A free, outdoor, interactive performance featuring acclaimed actors reading scenes from an ancient play about an unspeakable act of violence, culminating in an audience discussion about the impact of violence upon individuals, families, and communities. Rain date is set for July 25th.
About the play
Madness of Hercules by Euripides
When the Greek hero Hercules returns to Thebes and finds his home occupied by a local tyrant, he goes on a rampage with his invincible bow, killing the men who have invaded his house and taken his family hostage. But in the heat of the battle, Hercules enters into a berserk rage and kills everyone in sight, including his wife and two young children, with his powerful weapon, mistaking them for enemies. When he comes back to his senses and takes in the horror of what he has done, Hercules contemplates suicide, but his close friend and fellow war veteran Theseus, stays by his side and offers unconditional support, encouraging him to share the burden of what he has done with his community. At its core, Euripides’ Madness of Hercules asks profound questions about how we should respond to unthinkable violence—as citizens, family members, friends, and neighbors—and how we can all work together to stop violence from occurring in our communities, before it’s too late.
Theater of War Productions and the Museum of Jewish Heritage, in partnership with the National Yiddish Theatre Folksbiene, will present readings of scenes Peter Weiss' play The Investigation, a piece of documentary theater adapted from the Frankfurt Auschwitz Trials of 1963-1965. Premiering in November, the project will center on guided discussions about mass murder and its lasting impact upon individuals, families, communities, and countries throughout the world. Performed by a diverse cast, including international performers from communities affected by genocide, The Investigation will seek to generate powerful dialogue across cultures and communities about the human capacity for evil, as well as the systems and hierarchies that create the conditions for unthinkable violence.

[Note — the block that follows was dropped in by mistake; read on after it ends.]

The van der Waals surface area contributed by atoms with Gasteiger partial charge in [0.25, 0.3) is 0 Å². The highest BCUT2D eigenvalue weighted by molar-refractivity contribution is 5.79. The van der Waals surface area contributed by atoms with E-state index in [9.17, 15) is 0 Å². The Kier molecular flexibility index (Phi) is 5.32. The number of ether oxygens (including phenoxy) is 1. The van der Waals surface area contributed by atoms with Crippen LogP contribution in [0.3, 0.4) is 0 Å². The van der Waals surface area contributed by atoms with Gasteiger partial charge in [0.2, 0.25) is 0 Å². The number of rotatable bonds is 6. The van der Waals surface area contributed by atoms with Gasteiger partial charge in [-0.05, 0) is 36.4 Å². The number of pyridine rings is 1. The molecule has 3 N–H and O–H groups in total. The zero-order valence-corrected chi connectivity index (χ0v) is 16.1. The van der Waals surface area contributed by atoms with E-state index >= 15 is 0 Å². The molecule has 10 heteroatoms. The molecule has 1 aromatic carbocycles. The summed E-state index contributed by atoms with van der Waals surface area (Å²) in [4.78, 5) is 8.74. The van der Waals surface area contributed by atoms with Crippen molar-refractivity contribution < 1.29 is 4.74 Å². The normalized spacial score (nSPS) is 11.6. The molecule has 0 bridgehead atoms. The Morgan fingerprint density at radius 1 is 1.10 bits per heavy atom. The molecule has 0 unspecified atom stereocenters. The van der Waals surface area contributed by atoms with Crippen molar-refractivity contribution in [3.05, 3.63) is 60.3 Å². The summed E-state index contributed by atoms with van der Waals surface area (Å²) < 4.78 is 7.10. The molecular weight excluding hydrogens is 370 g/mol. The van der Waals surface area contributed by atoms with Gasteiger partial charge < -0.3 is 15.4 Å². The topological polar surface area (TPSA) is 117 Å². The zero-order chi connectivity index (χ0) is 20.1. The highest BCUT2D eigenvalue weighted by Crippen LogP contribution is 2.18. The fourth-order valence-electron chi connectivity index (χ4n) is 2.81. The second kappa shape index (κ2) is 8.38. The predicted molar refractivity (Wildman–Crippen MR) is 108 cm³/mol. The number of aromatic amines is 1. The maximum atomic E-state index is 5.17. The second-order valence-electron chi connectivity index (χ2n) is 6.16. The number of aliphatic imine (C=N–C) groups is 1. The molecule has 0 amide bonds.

Drawing from an ancient Greek tragedy about a vicious act of violence committed by an angry man with an invincible weapon, this project aims to generate powerful dialogue between concerned citizens, members of the law enforcement community, victims and perpetrators of gun violence, and the general public.
War & Mental HealthThe Tecmessa Project
The Tecmessa Project presents readings of Sophocles’s Ajax, an ancient play about the visible and invisible wounds of war, as the catalyst for discussions focusing on the unique challenges faced by military family members, including couples, children, caregivers, and communities. This project is designed to promote understanding, compassion, and positive action.